[3] Bruner, Sam, et al., NASA N3 Subsonic Fixed Wing Silent Efficient Low-Emissions Commercial Transport (SELECT) Vehicle Study, NASA Contractor Report CR-2010-216798, 2010

[4] Bradley, M. and Droney, C, Subsonic Ultra Green Aircraft Research: Phase I Final Report, NASA Contract Number NNL08AA16B, 2010

[5] Liebeck, R., Design of the Blended Wing Body Subsonic Transport, Journal of Aircraft, Vol. 41, No. 1, Jan-Feb. 2004. pp. 10-25

[6] Thomas.R, Burley, C., Olson, E., Hybrid Wing Body Aircraft System Noise Assessment with Propulsion Airframe Aeroacoustic Experiments, AIAA-2010-3913, 2010.

[7] Tillman, Greg, et all, Robust Design for Embedded Engine Systems BLI Inlet and Distortion-Tolerant Fan Design, NASA Contract Number NNC07CB59C, 2010

[8] Lightweight, Efficient Power Converters for Advanced Turboelectric Aircraft Propulsion Systems, Final Report, NASA 2010 Phase 1 SBIR,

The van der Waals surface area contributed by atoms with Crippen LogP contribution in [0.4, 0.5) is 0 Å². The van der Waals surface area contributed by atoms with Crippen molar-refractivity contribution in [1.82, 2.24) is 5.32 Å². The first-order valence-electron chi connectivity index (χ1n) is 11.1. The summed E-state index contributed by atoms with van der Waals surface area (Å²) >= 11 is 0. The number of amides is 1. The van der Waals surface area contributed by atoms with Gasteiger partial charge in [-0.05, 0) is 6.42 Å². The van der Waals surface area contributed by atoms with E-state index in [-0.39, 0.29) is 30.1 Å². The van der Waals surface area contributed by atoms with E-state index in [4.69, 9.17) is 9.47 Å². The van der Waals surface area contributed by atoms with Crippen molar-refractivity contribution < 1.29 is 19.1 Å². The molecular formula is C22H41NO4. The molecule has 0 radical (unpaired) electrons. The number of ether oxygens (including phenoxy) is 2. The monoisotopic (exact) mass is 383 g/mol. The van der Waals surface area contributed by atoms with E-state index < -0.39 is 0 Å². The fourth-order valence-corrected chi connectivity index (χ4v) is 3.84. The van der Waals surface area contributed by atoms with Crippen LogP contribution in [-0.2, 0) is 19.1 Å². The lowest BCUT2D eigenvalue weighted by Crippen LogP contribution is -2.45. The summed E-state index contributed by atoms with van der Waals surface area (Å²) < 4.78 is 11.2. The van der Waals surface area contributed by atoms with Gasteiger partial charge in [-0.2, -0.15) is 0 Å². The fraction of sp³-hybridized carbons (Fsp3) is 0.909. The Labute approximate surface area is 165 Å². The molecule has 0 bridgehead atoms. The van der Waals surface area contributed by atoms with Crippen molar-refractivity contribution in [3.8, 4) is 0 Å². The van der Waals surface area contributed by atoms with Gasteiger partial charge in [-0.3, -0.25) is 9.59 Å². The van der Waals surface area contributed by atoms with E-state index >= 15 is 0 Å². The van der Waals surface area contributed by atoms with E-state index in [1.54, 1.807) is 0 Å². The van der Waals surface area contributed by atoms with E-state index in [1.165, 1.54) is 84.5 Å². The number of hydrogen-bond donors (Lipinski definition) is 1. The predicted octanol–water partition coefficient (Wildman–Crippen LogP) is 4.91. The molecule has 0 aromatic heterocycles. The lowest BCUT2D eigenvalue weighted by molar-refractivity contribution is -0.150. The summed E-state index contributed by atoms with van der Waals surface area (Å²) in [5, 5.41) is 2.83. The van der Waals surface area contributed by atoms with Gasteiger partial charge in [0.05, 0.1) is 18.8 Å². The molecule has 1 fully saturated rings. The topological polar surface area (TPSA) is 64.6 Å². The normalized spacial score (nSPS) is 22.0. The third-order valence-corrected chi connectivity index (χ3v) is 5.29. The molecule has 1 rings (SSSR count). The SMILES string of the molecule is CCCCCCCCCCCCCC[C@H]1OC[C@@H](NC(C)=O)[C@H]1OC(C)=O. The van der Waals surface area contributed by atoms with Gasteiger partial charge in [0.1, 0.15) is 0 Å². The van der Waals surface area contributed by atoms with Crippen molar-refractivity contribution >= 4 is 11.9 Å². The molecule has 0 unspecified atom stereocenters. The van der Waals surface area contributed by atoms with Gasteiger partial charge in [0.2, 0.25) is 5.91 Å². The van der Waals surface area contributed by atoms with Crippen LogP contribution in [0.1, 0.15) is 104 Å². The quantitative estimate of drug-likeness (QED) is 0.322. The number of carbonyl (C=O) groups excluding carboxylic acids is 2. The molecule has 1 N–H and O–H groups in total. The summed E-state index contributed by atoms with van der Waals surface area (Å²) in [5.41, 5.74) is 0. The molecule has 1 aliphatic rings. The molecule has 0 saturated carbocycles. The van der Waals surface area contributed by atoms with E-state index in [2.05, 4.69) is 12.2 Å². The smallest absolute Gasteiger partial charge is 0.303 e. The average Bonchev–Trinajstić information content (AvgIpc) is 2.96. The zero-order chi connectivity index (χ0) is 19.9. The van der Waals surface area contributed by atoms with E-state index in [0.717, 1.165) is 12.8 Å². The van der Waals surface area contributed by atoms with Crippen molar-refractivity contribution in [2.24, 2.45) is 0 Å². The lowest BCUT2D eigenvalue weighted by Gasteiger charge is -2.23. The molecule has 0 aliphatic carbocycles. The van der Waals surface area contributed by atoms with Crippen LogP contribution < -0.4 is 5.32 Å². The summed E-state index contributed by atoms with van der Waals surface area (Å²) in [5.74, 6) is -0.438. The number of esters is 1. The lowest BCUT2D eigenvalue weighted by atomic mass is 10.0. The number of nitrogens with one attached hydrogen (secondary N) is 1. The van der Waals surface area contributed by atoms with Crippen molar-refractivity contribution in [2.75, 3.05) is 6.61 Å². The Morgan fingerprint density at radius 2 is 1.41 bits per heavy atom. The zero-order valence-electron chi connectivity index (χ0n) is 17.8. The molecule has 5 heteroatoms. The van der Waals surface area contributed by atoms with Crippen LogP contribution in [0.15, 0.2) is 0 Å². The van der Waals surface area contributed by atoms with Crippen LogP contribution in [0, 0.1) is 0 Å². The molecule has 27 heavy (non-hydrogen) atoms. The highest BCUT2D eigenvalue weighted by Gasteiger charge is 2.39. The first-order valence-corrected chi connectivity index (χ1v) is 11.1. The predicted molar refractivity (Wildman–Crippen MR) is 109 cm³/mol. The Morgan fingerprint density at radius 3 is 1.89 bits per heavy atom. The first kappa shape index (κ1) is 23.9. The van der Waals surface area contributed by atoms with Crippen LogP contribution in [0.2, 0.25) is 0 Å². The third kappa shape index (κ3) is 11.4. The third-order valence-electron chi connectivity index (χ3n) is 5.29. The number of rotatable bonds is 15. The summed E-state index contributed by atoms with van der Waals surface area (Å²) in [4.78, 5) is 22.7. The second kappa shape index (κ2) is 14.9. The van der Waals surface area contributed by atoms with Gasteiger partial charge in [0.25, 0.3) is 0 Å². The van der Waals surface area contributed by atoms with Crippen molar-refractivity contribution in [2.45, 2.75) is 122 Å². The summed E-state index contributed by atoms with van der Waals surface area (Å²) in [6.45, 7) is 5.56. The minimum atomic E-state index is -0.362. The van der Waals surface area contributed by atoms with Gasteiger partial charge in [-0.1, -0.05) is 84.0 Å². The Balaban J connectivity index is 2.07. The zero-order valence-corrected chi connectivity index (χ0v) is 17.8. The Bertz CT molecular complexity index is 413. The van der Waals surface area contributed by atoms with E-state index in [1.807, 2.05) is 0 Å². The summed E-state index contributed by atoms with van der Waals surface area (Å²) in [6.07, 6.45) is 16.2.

NNX10CC71P, MTECH Laboratories, LLC, July 29, 2010.

[9] Gohardani, A. S., Doulgeris, G. and Singh, R. (2011), "Challenges of future aircraft propulsion: A review of distributed propulsion technology and its potential application for the all-electric commercial aircraft",

[10] Kawai, R., Brown, D., Roman, D. and Olde, R. (Oct. 2008), Acoustic Prediction Methodology and Test Validation for an Efficient Low-noise Hybrid Wing Body

[11] Brown, G. V. (2011), Weights and Efficiencies of Electric Components of a Turboelectric Aircraft Propulsion System.

[12] Costi, F. (2012), Investigation on boundary layer ingestion effects on a ducted axial an for distributed propulsion system

WEBSITE

www.nasaeaglework.com. www.wikipedia.org

www.Airfoil Database Investigation.com